Moss obsession

By the side entrance to the Tea House is a flood run-off ditch that fills with water in the spring and fall. It’s in deep shade and I’ve become obsessed with cultivating moss in this small area.

Last spring I ordered a 6 foot square sheet of moss from Moss Acres. The moss came packed in a box like a thinly folded carpet which I carefully spread over my bare mud patch. The spring was short and during the summer we went into a deep drought. The moss didn’t make it.

Early this spring I noticed there was some native moss creeping in from the west side of Tea House. What’s better than cultivating something that wants to grow naturally?

I went around my garden and found two other species of moss hidden behind trees and scattered in soft cushions about the garden. With a forked trowel I scooped up thin layers and placed them in the muddy Tea House entrance area.

So far the weather this spring has been fabulous for the moss. It has rained and rained and been mildly cool.  I ‘think’ the moss is liking it. I ‘think’ it’s spreading. I hope so. I love this area. It has a quiet and profound feel as if the moss were exhaling something pure and lovely.

The challenge will be this summer when it gets hot and dry. Moss doesn’t like to be watered. Instead it likes fine mist and only rainwater. I don’t have a misting system and the Tea House is too far away for me to dig one in. I can only provide shade and regular watering from the tap.

Perhaps this year the rain will be more plentiful than last, and the moss, which naturally grows here, will establish itself strongly enough to withstand the vagaries of our weather. I’ve planted some nice companions for it: epimedium, ferns, marsh marigold.

Right now it’s a beautiful gem of a place.

 

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Spring is fleeting

I’ve planted in some wonderful pockets of shade and this is the time of year when the spring ephemerals start to appear. The colors seem to be a range of blue and yellow with Brunnera, Virginia Bluebells, and Celdon Poppy.  Soon a white Trillium will show up. In the far back are clumps of Uvularia grandiflora (large-flowered bellwort). I love these flowers.

Spring is an amazing time here in the northeast. After a hard winter I am amazed when these tender flowers peak through the earth and start to bloom. Their bloom is short and fleeting, but appreciated even more because of it.

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First winter storm

winter gardening

First winter storm

 

The first winter storm has arrived. The garden has been swept clean of leaves and we’re ready for the long, cold months ahead. The winter garden is very beautiful with just the first dusting of snow. It’s at this time that we see clearly how the evergreens and fence give the garden its structure. By mid-summer they will have faded into the background hidden by lush ferns, grasses, shrubs, and trees.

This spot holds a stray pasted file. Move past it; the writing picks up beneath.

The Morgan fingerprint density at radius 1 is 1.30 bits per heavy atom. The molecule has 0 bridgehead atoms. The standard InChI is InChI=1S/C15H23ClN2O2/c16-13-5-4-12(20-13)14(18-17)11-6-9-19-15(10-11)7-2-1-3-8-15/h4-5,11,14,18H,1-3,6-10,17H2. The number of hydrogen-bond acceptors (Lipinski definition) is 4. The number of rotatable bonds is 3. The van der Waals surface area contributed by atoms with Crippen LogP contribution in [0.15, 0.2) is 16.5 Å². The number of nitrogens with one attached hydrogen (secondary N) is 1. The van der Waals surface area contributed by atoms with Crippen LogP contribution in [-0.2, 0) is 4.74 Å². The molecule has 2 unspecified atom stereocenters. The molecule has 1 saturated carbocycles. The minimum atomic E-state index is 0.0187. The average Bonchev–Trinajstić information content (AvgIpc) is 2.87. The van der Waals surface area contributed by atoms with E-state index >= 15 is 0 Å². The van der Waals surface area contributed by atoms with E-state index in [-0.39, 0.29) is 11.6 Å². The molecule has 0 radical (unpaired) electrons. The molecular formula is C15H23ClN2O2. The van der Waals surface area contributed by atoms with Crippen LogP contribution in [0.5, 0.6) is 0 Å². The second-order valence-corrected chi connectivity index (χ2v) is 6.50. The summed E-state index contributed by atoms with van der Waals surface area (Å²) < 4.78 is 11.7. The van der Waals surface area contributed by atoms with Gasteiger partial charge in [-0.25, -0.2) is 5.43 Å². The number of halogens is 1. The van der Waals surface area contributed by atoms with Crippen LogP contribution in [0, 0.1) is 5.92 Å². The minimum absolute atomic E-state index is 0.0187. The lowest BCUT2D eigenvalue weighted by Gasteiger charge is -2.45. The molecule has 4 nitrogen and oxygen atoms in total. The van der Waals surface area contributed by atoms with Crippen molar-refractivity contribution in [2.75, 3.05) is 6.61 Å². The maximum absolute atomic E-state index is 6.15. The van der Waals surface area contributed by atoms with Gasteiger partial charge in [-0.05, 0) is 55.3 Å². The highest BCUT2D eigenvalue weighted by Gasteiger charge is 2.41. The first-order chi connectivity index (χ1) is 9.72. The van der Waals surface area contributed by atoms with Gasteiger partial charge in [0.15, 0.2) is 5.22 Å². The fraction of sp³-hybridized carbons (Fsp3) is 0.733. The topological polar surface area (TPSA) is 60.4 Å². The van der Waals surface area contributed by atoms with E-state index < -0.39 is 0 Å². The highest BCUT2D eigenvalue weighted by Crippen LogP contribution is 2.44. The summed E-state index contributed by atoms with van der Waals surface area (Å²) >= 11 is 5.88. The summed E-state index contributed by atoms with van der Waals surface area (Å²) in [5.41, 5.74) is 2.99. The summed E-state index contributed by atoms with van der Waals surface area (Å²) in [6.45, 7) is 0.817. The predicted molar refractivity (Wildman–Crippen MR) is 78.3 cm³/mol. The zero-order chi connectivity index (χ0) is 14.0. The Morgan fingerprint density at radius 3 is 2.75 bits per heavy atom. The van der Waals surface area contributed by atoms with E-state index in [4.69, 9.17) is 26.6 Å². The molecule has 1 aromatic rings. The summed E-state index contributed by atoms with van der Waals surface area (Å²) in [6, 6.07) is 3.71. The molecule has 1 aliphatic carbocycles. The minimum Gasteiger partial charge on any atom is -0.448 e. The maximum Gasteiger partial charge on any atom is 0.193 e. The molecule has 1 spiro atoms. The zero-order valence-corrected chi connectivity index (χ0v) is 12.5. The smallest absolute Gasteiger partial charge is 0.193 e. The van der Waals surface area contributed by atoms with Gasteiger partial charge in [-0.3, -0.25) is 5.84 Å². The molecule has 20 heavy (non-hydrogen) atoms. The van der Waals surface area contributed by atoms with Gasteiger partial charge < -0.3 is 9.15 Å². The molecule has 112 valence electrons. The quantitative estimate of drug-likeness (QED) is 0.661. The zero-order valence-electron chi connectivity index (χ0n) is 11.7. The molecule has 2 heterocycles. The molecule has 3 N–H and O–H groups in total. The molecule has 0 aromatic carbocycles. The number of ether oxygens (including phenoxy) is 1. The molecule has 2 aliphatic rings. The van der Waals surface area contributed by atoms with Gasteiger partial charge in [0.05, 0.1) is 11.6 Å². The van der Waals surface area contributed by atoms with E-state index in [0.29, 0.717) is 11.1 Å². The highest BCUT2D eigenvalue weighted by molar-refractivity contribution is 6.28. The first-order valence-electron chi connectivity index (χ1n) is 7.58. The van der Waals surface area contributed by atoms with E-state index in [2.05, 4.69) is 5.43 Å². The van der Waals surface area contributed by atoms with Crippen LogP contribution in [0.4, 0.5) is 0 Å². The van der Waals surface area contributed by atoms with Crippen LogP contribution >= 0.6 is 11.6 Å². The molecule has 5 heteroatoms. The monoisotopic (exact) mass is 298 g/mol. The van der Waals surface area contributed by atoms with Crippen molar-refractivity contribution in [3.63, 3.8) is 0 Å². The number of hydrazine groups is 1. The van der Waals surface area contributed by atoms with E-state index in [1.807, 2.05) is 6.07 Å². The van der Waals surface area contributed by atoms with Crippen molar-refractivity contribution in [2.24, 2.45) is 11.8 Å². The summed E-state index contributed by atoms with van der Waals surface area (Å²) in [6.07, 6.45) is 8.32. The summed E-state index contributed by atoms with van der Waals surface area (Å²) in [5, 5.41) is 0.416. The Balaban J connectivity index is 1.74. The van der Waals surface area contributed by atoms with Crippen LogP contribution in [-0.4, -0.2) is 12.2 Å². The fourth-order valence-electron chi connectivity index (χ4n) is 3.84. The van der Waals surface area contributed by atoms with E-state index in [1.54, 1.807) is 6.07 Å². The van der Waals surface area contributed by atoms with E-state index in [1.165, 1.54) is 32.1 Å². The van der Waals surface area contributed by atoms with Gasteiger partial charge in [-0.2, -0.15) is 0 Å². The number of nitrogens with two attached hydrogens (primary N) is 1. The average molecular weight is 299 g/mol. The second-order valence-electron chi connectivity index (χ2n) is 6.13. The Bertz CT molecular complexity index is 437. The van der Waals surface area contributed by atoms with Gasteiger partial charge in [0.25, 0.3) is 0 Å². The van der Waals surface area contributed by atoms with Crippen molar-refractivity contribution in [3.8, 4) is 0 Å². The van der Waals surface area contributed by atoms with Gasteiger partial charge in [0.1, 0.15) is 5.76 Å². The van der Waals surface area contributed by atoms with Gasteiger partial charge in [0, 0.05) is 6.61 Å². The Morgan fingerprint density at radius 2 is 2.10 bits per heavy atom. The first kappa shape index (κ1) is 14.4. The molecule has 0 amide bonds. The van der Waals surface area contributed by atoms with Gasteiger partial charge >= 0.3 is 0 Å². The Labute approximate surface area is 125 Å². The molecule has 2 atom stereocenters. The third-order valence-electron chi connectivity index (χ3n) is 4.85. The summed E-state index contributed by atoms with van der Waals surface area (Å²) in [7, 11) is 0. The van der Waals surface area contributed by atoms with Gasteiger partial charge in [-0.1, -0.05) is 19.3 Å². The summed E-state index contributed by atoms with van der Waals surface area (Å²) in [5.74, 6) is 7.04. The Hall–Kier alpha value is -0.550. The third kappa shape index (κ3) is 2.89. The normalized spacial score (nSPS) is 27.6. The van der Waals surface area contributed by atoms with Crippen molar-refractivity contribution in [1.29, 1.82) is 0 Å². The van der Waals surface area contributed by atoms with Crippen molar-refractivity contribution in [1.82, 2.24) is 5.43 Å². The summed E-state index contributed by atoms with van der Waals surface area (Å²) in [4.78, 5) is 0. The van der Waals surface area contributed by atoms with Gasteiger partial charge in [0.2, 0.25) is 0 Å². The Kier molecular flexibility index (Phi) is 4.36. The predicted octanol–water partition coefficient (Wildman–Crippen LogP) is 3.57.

It’s a small garden and I had endless design possibilities. I could have created a formal English style garden or even modeled the backyard on my favorite Japanese designer Mirei Shigemori’s checkerboard moss garden. But the essence of this garden is contemplative. It should feel as though one were walking on a path to a rustic retreat in the mountains.

Mirei Shigemori moss garden in Japan

Mirei Shigemori’s moss garden in Japan

A formal English garden which would have suited my backyard but changed the entire feeling of the space.

A formal English garden would fit in my backyard but the style would change the entire feeling of the space.

 

 

The last of the Camellias

Winter is over and so too are Camellias. They bloom from December into early April. Here are the last blooms from my plants which I overwinter in a cold room in my house.

Camellia with branch of Cherry.
The vase is by the Navajo American artist Samuel Manymules.

 

Same branch of Cherry. Different Camellia and vase. This Shigaraki style vase is by Sue Kotulek

Same branch of Cherry. Different Camellia and vase.
This Shigaraki style vase is by Sue Kotulek

The light in the tea house is natural and wonderful when dark and dusky. It shows off this pale pink Camellia highlighted by the grey, subdued vase by Sue Kotulek. The branch is a budding Pussy Willow. the scroll reads: “Everyday is a good day.”

The light in the tea house is natural and wonderful when dark and dusky. It shows off this pale pink Camellia highlighted by the grey, subdued vase by Sue Kotulek. The branch is a budding Pussy Willow. The scroll reads:“Everyday is a good day.”

Not only are the buds of a Camellia beautiful, but so too are the glossy, green leaves. Here they are paired with a branch of budding Magnolia in a vase by Frances Palmer.

Not only are the buds of a Camellia beautiful, but so too are the glossy, green leaves. Here they are paired with a branch of budding Magnolia in a vase by Frances Palmer.